Together with HHVM, Facebook also released Hack, a programming language specifically tailored for HHVM that can be seen as a new version of PHP.[12][13] Hack allows programmers to use both dynamic typing and static typing (a concept also known as gradual typing), and allows types to be specified for function arguments, function return values, and class properties; however, types of local variables cannot be specified. At the same time, Hack does not carry on some of the PHP features.[14][15][16][17]


Studies of end-user behavior conclude that lack of website speed and even small delays in web server response time, lower than half of a second, can have significant negative impacts on end-user experience and overall web site performance.[18] Some formerly popular websites, such as Friendster, have suffered due to prolonged speed issues.[19]

As a process virtual machine that provides the execution environment, HHVM has the ability to use live type information to produce more efficient native code, leading to higher web server throughput and lower latency. In Q4 2012, the performance of code running on HHVM achieved parity with HPHPc,[6] while in December 2013 it was even surpassed by around 15%.[20]

See also[edit]


  1. ^ a b c d Jason Evans (December 9, 2011). "The HipHop Virtual Machine". Facebook. Retrieved August 2, 2014. 
  2. ^ "facebook/hhvm: Release HHVM-3.6.1". Facebook. March 24, 2015. Retrieved March 27, 2015. 
  3. ^ a b "facebook/hhvm: License". Facebook. Retrieved August 2, 2014.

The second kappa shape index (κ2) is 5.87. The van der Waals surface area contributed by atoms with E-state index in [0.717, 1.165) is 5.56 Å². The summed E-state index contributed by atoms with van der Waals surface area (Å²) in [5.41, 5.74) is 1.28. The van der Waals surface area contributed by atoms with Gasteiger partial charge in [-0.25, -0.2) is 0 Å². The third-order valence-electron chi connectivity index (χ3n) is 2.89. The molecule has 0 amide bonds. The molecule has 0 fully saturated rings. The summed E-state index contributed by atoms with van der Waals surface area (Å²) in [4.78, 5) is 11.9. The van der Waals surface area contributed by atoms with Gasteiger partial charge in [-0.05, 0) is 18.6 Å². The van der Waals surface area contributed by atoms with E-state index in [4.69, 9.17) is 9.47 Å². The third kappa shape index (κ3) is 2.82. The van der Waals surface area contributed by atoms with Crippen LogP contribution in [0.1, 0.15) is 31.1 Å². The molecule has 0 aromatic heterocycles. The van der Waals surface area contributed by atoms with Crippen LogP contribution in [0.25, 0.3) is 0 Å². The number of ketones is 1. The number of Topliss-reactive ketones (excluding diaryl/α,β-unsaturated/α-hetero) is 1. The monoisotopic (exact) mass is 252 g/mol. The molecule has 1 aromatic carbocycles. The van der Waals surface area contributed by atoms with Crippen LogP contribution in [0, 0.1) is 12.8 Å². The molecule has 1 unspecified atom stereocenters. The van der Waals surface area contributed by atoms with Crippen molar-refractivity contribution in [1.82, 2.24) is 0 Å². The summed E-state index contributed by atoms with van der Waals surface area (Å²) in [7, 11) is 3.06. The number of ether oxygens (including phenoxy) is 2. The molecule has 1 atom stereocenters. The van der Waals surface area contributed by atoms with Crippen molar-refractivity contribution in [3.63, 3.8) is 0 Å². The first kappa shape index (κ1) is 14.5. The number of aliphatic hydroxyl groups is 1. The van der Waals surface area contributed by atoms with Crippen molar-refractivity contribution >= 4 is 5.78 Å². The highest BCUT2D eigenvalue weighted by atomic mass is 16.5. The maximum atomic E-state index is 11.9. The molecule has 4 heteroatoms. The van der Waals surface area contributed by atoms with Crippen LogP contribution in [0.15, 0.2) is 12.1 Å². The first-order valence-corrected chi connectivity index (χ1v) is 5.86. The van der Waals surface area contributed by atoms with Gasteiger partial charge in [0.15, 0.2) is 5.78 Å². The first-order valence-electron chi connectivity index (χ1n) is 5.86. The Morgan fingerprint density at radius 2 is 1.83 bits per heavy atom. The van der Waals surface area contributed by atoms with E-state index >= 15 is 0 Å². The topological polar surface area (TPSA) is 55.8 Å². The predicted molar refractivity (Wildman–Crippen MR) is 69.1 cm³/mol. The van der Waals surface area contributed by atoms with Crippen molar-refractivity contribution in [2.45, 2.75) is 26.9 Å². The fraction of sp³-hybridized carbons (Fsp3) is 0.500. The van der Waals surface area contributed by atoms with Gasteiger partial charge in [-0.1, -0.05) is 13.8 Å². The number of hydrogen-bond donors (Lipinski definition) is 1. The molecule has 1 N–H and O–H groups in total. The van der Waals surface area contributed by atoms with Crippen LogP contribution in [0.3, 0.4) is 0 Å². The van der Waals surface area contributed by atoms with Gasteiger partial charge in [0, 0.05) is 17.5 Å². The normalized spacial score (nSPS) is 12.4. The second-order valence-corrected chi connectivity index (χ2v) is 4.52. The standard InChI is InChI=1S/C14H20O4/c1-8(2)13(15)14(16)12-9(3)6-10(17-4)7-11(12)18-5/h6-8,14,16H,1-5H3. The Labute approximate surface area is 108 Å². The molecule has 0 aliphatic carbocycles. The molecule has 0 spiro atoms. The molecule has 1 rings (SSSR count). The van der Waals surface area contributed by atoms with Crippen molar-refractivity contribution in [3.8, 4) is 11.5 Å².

4. ^ "facebook/hhvm". Facebook. Retrieved August 2, 2014. 
  5. ^ Kaushik Pal (April 28, 2014). "PHP and Zend Engine Internals". Retrieved September 23, 2014. 
  6. ^ a b c d Drew Paroski (November 29, 2012). "Speeding up PHP-based development with HHVM". Facebook. Retrieved August 2, 2014. 
  7. ^ "Announcement on GitHub removing HPHPc support". Facebook. February 19, 2013. Retrieved May 24, 2013. 
  8. ^ Cade Metz (June 10, 2013). "How Three Guys Rebuilt the Foundation of Facebook". Wired. Retrieved September 28, 2014. 
  9. ^ "HipHop Bytecode v1 revision 18". Facebook. July 31, 2014. Retrieved May 24, 2013. 
  10. ^ "facebook/hhvm: About upgrade to PHP 5.4 engine". May 2013. Retrieved August 2, 2014. 
  11. ^ "facebook/hhvm: Home". Facebook. May 8, 2014. Retrieved August 2, 2014. 
  12. ^ Cade Metz (March 20, 2014). "Facebook Introduces 'Hack,' the Programming Language of the Future". Wired. Retrieved April 15, 2014. 
  13. ^ Julien Verlaguet; Alok Menghrajani (April 2014). "Hack: a new programming language for HHVM". Facebook. Retrieved March 23, 2014. 
  14. ^ Josh Lockhart (April 3, 2014). "Facebook’s Hack, HHVM, and the future of PHP". O'Reilly Media. Retrieved August 2, 2014. 
  15. ^ "Hack and HHVM: Type Annotations (Hack Manual)". Retrieved March 25, 2014. 
  16. ^ "Hack and HHVM: Type Inference (Hack Manual)". Retrieved March 25, 2014. 
  17. ^ "Hack and HHVM: Unsupported PHP Features in Hack (Hack Manual)". Retrieved April 2, 2014. 
  18. ^ Brady Forrest (June 23, 2009). "Bing and Google Agree: Slow Pages Lose Users". O'Reilly Media. Retrieved September 28, 2014. 
  19. ^ Gary Rivlin (October 5, 2006). "Wallflower at the Web Party". The New York Times. Retrieved September 28, 2014. 
  20. ^ "We are the 98.5% (and the 16%)". December 19, 2013. Retrieved August 2, 2014. 

External links[edit]